Opium is the crudest form and also the least potent of the Opiate family. Opium is the milky latex fluid contained in the un-ripened seed pod of the opium poppy. As the fluid is exposed to air, it hardens and turns black in color. This dried form is typically smoked, but can also be eaten. Opium is grown mainly in Myanmar (formerly Burma) and Afghanistan. Today opium is sold on the street as a powder or dark brown solid mass and is smoked, eaten, or injected.
Being of similar structure, the opiate molecules occupy many of the same nerve-receptor sites and bring on the same analgesic effect as the body's natural painkillers. Opium first produces a feeling of pleasure and euphoria, but with its continued use the body demands larger amounts to achieve the same sense of well-being.
It is possible to overdose on opium. It is easier to overdose via an oral dose of opium. The habitual use of opium produces physical and mental deterioration. An acute overdose of opium causes respiratory depression which can be fatal.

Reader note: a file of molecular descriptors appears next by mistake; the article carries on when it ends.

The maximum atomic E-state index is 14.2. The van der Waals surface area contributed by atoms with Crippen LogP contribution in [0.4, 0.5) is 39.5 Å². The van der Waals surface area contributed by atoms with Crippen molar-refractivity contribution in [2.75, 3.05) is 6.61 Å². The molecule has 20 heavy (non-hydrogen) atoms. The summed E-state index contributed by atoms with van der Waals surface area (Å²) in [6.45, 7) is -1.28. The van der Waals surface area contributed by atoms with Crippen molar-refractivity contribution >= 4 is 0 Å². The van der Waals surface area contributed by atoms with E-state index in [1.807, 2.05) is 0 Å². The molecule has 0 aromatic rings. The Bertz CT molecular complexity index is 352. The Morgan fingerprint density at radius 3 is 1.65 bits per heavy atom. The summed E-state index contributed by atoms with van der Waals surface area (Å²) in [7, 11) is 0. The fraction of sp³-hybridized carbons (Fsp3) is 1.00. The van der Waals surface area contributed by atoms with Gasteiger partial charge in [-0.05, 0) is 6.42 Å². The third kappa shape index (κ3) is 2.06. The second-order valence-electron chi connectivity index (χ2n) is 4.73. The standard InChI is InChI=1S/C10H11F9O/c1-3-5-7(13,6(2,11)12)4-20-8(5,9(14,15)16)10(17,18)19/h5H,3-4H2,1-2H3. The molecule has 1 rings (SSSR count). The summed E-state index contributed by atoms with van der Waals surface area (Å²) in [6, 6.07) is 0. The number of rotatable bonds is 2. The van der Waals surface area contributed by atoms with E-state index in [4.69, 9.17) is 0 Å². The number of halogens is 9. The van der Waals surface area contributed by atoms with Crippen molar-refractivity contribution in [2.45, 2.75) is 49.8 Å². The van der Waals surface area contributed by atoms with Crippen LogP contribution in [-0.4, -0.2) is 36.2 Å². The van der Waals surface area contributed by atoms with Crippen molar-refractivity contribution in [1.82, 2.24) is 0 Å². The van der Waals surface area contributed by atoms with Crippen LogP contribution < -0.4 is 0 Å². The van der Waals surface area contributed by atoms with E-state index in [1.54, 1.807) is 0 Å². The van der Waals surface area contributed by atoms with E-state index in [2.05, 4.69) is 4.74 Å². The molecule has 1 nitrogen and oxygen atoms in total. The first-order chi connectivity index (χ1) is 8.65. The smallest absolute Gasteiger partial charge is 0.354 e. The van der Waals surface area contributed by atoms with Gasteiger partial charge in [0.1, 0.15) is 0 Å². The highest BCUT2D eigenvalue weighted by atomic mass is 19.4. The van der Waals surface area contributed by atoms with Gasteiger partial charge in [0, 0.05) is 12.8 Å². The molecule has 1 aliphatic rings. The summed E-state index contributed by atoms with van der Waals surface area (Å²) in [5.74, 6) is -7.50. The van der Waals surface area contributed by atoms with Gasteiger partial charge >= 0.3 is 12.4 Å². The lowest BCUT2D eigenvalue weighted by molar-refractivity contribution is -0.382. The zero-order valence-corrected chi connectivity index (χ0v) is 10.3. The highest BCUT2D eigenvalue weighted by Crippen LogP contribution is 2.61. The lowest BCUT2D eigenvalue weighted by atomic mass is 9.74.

- Overdose is usually not fatal, but is far more likely to be fatal if the person is alone.
- 2 out of 3 overdoses (fatal and non-fatal) occur when the person is alone at home.
- Heroin is not the only cause of overdose. People can become unconscious as a result of using other illicit drugs and/or alcohol.
- After not using or reducing use for any period of time, or while on a treatment program, a return to previous levels of use presents a high risk of overdose.